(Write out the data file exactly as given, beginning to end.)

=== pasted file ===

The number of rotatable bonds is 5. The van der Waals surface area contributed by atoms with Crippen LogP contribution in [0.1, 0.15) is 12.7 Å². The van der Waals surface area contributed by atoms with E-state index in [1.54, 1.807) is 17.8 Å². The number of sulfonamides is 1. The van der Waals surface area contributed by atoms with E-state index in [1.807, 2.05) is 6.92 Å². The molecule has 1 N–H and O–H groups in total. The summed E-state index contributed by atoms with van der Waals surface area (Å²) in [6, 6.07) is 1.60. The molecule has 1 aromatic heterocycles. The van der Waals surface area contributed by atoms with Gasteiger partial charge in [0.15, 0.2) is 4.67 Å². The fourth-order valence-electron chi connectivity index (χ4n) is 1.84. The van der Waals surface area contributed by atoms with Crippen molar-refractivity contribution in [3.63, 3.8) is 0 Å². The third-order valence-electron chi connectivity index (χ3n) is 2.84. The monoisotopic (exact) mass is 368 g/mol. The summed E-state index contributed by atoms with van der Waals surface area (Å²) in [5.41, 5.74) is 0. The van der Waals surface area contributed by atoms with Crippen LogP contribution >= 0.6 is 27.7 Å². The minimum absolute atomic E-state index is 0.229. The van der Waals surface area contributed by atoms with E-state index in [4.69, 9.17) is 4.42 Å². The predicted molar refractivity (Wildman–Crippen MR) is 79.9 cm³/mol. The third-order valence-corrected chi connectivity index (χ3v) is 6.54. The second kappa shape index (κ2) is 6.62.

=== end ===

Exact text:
The number of rotatable bonds is 5. The van der Waals surface area contributed by atoms with Crippen LogP contribution in [0.1, 0.15) is 12.7 Å². The van der Waals surface area contributed by atoms with E-state index in [1.54, 1.807) is 17.8 Å². The number of sulfonamides is 1. The van der Waals surface area contributed by atoms with E-state index in [1.807, 2.05) is 6.92 Å². The molecule has 1 N–H and O–H groups in total. The summed E-state index contributed by atoms with van der Waals surface area (Å²) in [6, 6.07) is 1.60. The molecule has 1 aromatic heterocycles. The van der Waals surface area contributed by atoms with Gasteiger partial charge in [0.15, 0.2) is 4.67 Å². The fourth-order valence-electron chi connectivity index (χ4n) is 1.84. The van der Waals surface area contributed by atoms with Crippen molar-refractivity contribution in [3.63, 3.8) is 0 Å². The third-order valence-electron chi connectivity index (χ3n) is 2.84. The monoisotopic (exact) mass is 368 g/mol. The summed E-state index contributed by atoms with van der Waals surface area (Å²) in [5.41, 5.74) is 0. The van der Waals surface area contributed by atoms with Crippen LogP contribution >= 0.6 is 27.7 Å². The minimum absolute atomic E-state index is 0.229. The van der Waals surface area contributed by atoms with E-state index in [4.69, 9.17) is 4.42 Å². The predicted molar refractivity (Wildman–Crippen MR) is 79.9 cm³/mol. The third-order valence-corrected chi connectivity index (χ3v) is 6.54. The second kappa shape index (κ2) is 6.62.